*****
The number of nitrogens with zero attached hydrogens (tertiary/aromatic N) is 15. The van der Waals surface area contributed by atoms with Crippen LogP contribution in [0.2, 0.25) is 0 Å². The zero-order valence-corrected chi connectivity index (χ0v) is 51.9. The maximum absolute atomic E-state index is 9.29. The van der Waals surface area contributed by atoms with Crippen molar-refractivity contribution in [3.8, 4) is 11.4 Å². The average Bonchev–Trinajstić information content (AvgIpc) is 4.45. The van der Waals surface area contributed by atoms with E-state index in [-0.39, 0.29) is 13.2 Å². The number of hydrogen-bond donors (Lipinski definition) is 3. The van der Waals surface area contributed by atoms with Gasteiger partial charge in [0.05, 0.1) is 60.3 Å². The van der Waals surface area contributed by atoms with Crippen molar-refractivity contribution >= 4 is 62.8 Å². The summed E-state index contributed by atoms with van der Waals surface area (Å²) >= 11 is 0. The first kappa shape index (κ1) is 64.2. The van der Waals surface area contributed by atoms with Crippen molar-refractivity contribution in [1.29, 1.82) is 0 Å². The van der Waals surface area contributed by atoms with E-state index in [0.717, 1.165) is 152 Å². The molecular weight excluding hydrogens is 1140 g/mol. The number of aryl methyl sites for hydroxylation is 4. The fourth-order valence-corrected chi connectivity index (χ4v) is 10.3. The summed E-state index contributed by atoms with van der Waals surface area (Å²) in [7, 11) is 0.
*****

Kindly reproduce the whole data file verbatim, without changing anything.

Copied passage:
The number of nitrogens with zero attached hydrogens (tertiary/aromatic N) is 15. The van der Waals surface area contributed by atoms with Crippen LogP contribution in [0.2, 0.25) is 0 Å². The zero-order valence-corrected chi connectivity index (χ0v) is 51.9. The maximum absolute atomic E-state index is 9.29. The van der Waals surface area contributed by atoms with Crippen molar-refractivity contribution in [3.8, 4) is 11.4 Å². The average Bonchev–Trinajstić information content (AvgIpc) is 4.45. The van der Waals surface area contributed by atoms with E-state index in [-0.39, 0.29) is 13.2 Å². The number of hydrogen-bond donors (Lipinski definition) is 3. The van der Waals surface area contributed by atoms with Gasteiger partial charge in [0.05, 0.1) is 60.3 Å². The van der Waals surface area contributed by atoms with Crippen molar-refractivity contribution >= 4 is 62.8 Å². The summed E-state index contributed by atoms with van der Waals surface area (Å²) >= 11 is 0. The first kappa shape index (κ1) is 64.2. The van der Waals surface area contributed by atoms with Crippen molar-refractivity contribution in [1.29, 1.82) is 0 Å². The van der Waals surface area contributed by atoms with E-state index in [0.717, 1.165) is 152 Å². The molecular weight excluding hydrogens is 1140 g/mol. The number of aryl methyl sites for hydroxylation is 4. The fourth-order valence-corrected chi connectivity index (χ4v) is 10.3. The summed E-state index contributed by atoms with van der Waals surface area (Å²) in [7, 11) is 0.